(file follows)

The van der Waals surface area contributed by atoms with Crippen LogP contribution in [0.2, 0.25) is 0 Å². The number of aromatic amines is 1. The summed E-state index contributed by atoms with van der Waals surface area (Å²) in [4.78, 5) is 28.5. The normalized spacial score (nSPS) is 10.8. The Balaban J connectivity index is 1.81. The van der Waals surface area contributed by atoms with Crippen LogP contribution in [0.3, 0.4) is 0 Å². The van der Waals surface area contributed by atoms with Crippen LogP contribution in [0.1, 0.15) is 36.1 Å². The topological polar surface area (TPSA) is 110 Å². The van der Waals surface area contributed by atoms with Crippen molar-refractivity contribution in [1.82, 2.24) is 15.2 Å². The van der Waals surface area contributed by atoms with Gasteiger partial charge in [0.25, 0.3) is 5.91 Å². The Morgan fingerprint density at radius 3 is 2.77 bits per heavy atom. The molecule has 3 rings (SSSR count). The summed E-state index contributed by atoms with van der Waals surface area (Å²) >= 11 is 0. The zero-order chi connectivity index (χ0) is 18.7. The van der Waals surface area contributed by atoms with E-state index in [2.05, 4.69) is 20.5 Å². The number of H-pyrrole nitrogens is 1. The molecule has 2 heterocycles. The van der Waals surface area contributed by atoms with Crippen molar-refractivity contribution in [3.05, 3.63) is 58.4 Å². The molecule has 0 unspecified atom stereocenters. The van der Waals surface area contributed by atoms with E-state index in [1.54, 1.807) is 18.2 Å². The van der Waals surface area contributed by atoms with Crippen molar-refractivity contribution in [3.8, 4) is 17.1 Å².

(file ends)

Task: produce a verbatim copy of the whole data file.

The van der Waals surface area contributed by atoms with Crippen LogP contribution in [0.2, 0.25) is 0 Å². The number of aromatic amines is 1. The summed E-state index contributed by atoms with van der Waals surface area (Å²) in [4.78, 5) is 28.5. The normalized spacial score (nSPS) is 10.8. The Balaban J connectivity index is 1.81. The van der Waals surface area contributed by atoms with Crippen LogP contribution in [0.3, 0.4) is 0 Å². The van der Waals surface area contributed by atoms with Crippen LogP contribution in [0.1, 0.15) is 36.1 Å². The topological polar surface area (TPSA) is 110 Å². The van der Waals surface area contributed by atoms with Crippen molar-refractivity contribution in [1.82, 2.24) is 15.2 Å². The van der Waals surface area contributed by atoms with Gasteiger partial charge in [0.25, 0.3) is 5.91 Å². The Morgan fingerprint density at radius 3 is 2.77 bits per heavy atom. The molecule has 3 rings (SSSR count). The summed E-state index contributed by atoms with van der Waals surface area (Å²) >= 11 is 0. The zero-order chi connectivity index (χ0) is 18.7. The van der Waals surface area contributed by atoms with E-state index in [2.05, 4.69) is 20.5 Å². The number of H-pyrrole nitrogens is 1. The molecule has 2 heterocycles. The van der Waals surface area contributed by atoms with Crippen molar-refractivity contribution in [3.05, 3.63) is 58.4 Å². The molecule has 0 unspecified atom stereocenters. The van der Waals surface area contributed by atoms with E-state index in [1.54, 1.807) is 18.2 Å². The van der Waals surface area contributed by atoms with Crippen molar-refractivity contribution in [3.8, 4) is 17.1 Å².